Pelvic Floor Dysfunction

What is Pelvic Floor Dysfunction?

The pelvic floor is a group of muscles and tissues located in the base of the pelvis that provide support to the pelvic organs, including the bladder, uterus (in women), and rectum. These muscles also play a crucial role in controlling bowel and bladder function and are involved in sexual function. Pelvic floor dysfunction refers to a wide range of conditions that affect the pelvic floor muscles, ligaments, and connective tissues, leading to problems with the normal functioning of the pelvic floor. They can be caused by age, trauma, surgeries, repeated strain, poor posture, childbirth and neurological conditions (such as spinal cord injury and multiple sclerosis).

What Are Symptoms of Pelvic Floor Dysfunction?

Pelvic floor dysfunction can manifest in several ways and may include the following:

  • Pelvic organ prolapse occurs when one or more pelvic organs, such as the bladder, uterus, or rectum, bulge or drop down into the vaginal or rectal area due to weakened pelvic floor muscles and ligaments. Patients may feel heaviness, pain, or a lump sensation since the area's muscles, connective tissues and ligaments can't support those organs.
  • Urinary urgency or overactive bladder is a frequent or sudden urge to urinate that is difficult to control.
  • Urinary incontinence is the involuntary leakage of urine and can result from weak or overactive pelvic floor muscles. There are different types of urinary incontinence, including stress incontinence (leakage with activities like coughing or sneezing) and urge incontinence (sudden and strong urge to urinate).
    • Stress incontinence – This occurs as the pelvic floor is not usually trained to take on the stress of running, sneezing, jumping, coughing or even walking. This occurs gradually with possible weight gain and/or in post-pregnancy, after vaginal deliveries.
    • Urge incontinence – This is the result of an unstable bladder. This may be seen in television advertisements, showing women (or men) needing to go “right now.”
    • Mixed incontinence – This is a combination of both types of urinary incontinence.
  • Fecal incontinence is similar to urinary incontinence but is the inability to control bowel movements, leading to the accidental passage of stool.
  • Chronic pelvic pain is ongoing pain in the pelvic area, which can be associated with muscle tension and spasms. When pelvic pain lasts for 6 months or longer, doctors consider it to be chronic, even if the problems come and go. You might feel pelvic pain in the abdomen, under your bellybutton. Health conditions such as vaginismus, vulvodynia, vestibulitis, interstitial cysts, coccydynia, uterine fibroids or anismus can cause pain in the vaginal or rectal area. A person may experience pain while sitting, during intercourse or general pain in the lower abdomen and hips.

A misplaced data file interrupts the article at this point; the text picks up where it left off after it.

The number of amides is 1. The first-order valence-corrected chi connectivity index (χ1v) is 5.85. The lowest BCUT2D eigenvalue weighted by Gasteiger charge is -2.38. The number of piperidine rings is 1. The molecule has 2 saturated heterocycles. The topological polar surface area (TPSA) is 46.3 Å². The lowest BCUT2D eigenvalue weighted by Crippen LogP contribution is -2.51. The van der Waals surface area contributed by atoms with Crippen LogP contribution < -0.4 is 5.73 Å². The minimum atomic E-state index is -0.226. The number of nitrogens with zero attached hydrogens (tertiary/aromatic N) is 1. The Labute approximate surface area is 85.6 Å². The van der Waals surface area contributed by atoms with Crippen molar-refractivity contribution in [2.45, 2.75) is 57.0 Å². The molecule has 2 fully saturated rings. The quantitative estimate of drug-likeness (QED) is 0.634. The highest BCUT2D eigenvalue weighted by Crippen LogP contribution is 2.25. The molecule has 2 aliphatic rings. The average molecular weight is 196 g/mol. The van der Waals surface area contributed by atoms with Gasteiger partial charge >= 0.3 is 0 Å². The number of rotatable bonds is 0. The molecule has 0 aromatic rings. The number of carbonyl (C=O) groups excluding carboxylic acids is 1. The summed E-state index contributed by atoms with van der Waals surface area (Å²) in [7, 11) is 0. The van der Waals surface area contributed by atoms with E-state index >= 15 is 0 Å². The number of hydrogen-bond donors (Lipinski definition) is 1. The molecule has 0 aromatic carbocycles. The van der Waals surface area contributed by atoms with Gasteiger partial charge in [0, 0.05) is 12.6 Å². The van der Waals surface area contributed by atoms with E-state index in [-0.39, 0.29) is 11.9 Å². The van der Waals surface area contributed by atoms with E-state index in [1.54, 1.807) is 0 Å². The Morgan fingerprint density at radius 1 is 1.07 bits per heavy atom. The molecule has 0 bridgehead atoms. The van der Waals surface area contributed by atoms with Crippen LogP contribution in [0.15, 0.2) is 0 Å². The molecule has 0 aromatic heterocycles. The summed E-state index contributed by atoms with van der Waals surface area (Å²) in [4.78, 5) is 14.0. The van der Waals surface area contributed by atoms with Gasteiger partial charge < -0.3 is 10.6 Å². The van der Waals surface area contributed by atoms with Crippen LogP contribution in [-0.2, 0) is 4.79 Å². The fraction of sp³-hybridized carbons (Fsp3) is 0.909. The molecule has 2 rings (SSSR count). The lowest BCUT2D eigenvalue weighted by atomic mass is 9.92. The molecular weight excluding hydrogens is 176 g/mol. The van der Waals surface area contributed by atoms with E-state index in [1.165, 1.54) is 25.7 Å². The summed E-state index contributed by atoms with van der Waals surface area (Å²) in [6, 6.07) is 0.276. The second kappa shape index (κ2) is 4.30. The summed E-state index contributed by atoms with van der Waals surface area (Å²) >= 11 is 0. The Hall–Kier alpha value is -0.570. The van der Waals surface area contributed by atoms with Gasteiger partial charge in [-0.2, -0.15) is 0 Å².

• Dyspareunia is painful sexual intercourse and can also be a symptom of pelvic floor dysfunction. This can include vulvodynia, vestibulitis, interstitial cystitis and coccydynia.
  • Difficulty emptying the bladder or bowels is when weak or overly tense pelvic floor muscles can lead to difficulty in fully emptying the bladder or bowels or cause constipation.
  • Postpartum musculoskeletal dysfunctions related to pregnancy.

Pelvic floor dysfunction can be caused by numerous factors, including pregnancy and childbirth, aging, obesity, surgery, chronic constipation, or heavy lifting. Diagnosis typically involves a physical examination, and treatment options may include pelvic floor therapy, lifestyle modifications, medications, and in some cases, surgical interventions.

Physical therapist helping woman do pelvic floor therapy kegel exercise

Pelvic Floor Therapy

Pelvic floor therapy helps patients struggling with pelvic floor dysfunction. These therapy sessions can include strengthening exercise, quieting/relaxation techniques and lifestyle modifications. Pelvic floor trained physical therapists work with youth and adult patients, male and female, for pelvic floor therapy.
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